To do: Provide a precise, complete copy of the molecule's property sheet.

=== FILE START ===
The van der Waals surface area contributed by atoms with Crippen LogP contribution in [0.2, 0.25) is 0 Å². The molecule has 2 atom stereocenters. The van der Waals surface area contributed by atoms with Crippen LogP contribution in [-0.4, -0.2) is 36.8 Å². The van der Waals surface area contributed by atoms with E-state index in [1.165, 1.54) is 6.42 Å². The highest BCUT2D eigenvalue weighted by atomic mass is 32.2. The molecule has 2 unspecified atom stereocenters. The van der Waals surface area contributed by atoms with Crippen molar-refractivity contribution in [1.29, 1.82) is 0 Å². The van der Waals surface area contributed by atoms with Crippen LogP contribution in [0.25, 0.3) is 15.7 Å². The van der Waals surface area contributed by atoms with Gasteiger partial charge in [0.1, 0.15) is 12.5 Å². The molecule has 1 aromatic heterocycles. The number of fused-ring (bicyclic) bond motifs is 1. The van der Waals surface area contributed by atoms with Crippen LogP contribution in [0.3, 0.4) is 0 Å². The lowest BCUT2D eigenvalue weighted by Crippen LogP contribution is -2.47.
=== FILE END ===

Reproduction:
The van der Waals surface area contributed by atoms with Crippen LogP contribution in [0.2, 0.25) is 0 Å². The molecule has 2 atom stereocenters. The van der Waals surface area contributed by atoms with Crippen LogP contribution in [-0.4, -0.2) is 36.8 Å². The van der Waals surface area contributed by atoms with E-state index in [1.165, 1.54) is 6.42 Å². The highest BCUT2D eigenvalue weighted by atomic mass is 32.2. The molecule has 2 unspecified atom stereocenters. The van der Waals surface area contributed by atoms with Crippen molar-refractivity contribution in [1.29, 1.82) is 0 Å². The van der Waals surface area contributed by atoms with Crippen LogP contribution in [0.25, 0.3) is 15.7 Å². The van der Waals surface area contributed by atoms with Gasteiger partial charge in [0.1, 0.15) is 12.5 Å². The molecule has 1 aromatic heterocycles. The number of fused-ring (bicyclic) bond motifs is 1. The van der Waals surface area contributed by atoms with Crippen LogP contribution in [0.3, 0.4) is 0 Å². The lowest BCUT2D eigenvalue weighted by Crippen LogP contribution is -2.47.